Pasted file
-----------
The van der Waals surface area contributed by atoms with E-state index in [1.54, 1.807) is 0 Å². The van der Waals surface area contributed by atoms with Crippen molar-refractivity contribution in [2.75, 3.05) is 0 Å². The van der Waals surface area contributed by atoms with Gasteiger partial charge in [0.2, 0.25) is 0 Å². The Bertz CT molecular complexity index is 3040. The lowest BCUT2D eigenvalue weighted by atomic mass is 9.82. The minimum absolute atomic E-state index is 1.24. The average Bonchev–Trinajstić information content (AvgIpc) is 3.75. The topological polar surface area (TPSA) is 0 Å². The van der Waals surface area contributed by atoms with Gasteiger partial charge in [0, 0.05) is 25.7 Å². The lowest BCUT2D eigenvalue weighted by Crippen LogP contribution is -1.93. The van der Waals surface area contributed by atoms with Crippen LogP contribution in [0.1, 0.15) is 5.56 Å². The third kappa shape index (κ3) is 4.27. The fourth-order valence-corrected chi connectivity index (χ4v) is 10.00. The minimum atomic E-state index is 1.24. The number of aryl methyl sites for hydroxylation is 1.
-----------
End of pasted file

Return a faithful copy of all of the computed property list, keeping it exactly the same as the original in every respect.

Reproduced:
The van der Waals surface area contributed by atoms with E-state index in [1.54, 1.807) is 0 Å². The van der Waals surface area contributed by atoms with Crippen molar-refractivity contribution in [2.75, 3.05) is 0 Å². The van der Waals surface area contributed by atoms with Gasteiger partial charge in [0.2, 0.25) is 0 Å². The Bertz CT molecular complexity index is 3040. The lowest BCUT2D eigenvalue weighted by atomic mass is 9.82. The minimum absolute atomic E-state index is 1.24. The average Bonchev–Trinajstić information content (AvgIpc) is 3.75. The topological polar surface area (TPSA) is 0 Å². The van der Waals surface area contributed by atoms with Gasteiger partial charge in [0, 0.05) is 25.7 Å². The lowest BCUT2D eigenvalue weighted by Crippen LogP contribution is -1.93. The van der Waals surface area contributed by atoms with Crippen LogP contribution in [0.1, 0.15) is 5.56 Å². The third kappa shape index (κ3) is 4.27. The fourth-order valence-corrected chi connectivity index (χ4v) is 10.00. The minimum atomic E-state index is 1.24. The number of aryl methyl sites for hydroxylation is 1.